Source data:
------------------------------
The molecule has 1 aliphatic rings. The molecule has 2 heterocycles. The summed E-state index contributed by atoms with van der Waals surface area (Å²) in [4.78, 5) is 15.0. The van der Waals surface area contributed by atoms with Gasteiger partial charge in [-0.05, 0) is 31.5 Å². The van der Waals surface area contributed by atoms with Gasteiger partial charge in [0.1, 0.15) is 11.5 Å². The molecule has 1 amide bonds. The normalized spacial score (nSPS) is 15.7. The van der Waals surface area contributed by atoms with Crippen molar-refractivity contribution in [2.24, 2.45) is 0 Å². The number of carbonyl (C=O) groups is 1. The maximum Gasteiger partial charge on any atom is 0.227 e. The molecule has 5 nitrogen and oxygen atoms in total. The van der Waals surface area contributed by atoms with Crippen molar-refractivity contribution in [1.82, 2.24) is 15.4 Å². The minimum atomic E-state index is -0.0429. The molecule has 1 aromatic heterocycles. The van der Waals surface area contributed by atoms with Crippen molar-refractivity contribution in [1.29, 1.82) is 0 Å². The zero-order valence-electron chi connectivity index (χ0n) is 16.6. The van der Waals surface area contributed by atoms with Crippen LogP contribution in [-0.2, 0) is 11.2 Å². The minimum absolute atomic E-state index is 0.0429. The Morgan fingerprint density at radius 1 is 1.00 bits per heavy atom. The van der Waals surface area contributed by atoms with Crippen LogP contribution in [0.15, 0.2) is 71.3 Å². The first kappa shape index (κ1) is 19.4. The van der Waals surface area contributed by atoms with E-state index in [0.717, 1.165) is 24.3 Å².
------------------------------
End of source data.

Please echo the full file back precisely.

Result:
The molecule has 1 aliphatic rings. The molecule has 2 heterocycles. The summed E-state index contributed by atoms with van der Waals surface area (Å²) in [4.78, 5) is 15.0. The van der Waals surface area contributed by atoms with Gasteiger partial charge in [-0.05, 0) is 31.5 Å². The van der Waals surface area contributed by atoms with Gasteiger partial charge in [0.1, 0.15) is 11.5 Å². The molecule has 1 amide bonds. The normalized spacial score (nSPS) is 15.7. The van der Waals surface area contributed by atoms with Crippen molar-refractivity contribution in [2.24, 2.45) is 0 Å². The number of carbonyl (C=O) groups is 1. The maximum Gasteiger partial charge on any atom is 0.227 e. The molecule has 5 nitrogen and oxygen atoms in total. The van der Waals surface area contributed by atoms with Crippen molar-refractivity contribution in [1.82, 2.24) is 15.4 Å². The minimum atomic E-state index is -0.0429. The molecule has 1 aromatic heterocycles. The van der Waals surface area contributed by atoms with Crippen molar-refractivity contribution in [1.29, 1.82) is 0 Å². The zero-order valence-electron chi connectivity index (χ0n) is 16.6. The van der Waals surface area contributed by atoms with Crippen LogP contribution in [-0.2, 0) is 11.2 Å². The minimum absolute atomic E-state index is 0.0429. The Morgan fingerprint density at radius 1 is 1.00 bits per heavy atom. The van der Waals surface area contributed by atoms with Crippen LogP contribution in [0.15, 0.2) is 71.3 Å². The first kappa shape index (κ1) is 19.4. The van der Waals surface area contributed by atoms with E-state index in [0.717, 1.165) is 24.3 Å².